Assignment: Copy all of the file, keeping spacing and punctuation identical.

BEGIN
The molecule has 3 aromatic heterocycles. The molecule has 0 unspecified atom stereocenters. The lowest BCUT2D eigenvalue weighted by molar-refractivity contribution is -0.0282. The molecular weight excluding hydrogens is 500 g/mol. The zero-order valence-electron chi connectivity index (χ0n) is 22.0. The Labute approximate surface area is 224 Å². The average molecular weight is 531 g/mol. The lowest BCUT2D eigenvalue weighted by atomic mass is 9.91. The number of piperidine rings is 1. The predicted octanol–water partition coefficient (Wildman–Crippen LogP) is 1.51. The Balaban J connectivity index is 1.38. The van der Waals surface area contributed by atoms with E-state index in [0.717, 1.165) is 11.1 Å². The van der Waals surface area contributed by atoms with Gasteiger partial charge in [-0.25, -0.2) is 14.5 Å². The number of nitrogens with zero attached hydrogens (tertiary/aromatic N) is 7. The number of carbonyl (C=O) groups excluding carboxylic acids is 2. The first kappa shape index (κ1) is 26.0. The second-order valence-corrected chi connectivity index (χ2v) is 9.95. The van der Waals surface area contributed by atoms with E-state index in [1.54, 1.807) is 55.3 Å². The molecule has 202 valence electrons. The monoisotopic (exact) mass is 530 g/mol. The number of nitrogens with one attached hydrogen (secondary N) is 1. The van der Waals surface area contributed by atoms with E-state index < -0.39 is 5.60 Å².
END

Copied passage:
The molecule has 3 aromatic heterocycles. The molecule has 0 unspecified atom stereocenters. The lowest BCUT2D eigenvalue weighted by molar-refractivity contribution is -0.0282. The molecular weight excluding hydrogens is 500 g/mol. The zero-order valence-electron chi connectivity index (χ0n) is 22.0. The Labute approximate surface area is 224 Å². The average molecular weight is 531 g/mol. The lowest BCUT2D eigenvalue weighted by atomic mass is 9.91. The number of piperidine rings is 1. The predicted octanol–water partition coefficient (Wildman–Crippen LogP) is 1.51. The Balaban J connectivity index is 1.38. The van der Waals surface area contributed by atoms with E-state index in [0.717, 1.165) is 11.1 Å². The van der Waals surface area contributed by atoms with Gasteiger partial charge in [-0.25, -0.2) is 14.5 Å². The number of nitrogens with zero attached hydrogens (tertiary/aromatic N) is 7. The number of carbonyl (C=O) groups excluding carboxylic acids is 2. The first kappa shape index (κ1) is 26.0. The second-order valence-corrected chi connectivity index (χ2v) is 9.95. The van der Waals surface area contributed by atoms with E-state index in [1.54, 1.807) is 55.3 Å². The molecule has 202 valence electrons. The monoisotopic (exact) mass is 530 g/mol. The number of nitrogens with one attached hydrogen (secondary N) is 1. The van der Waals surface area contributed by atoms with E-state index < -0.39 is 5.60 Å².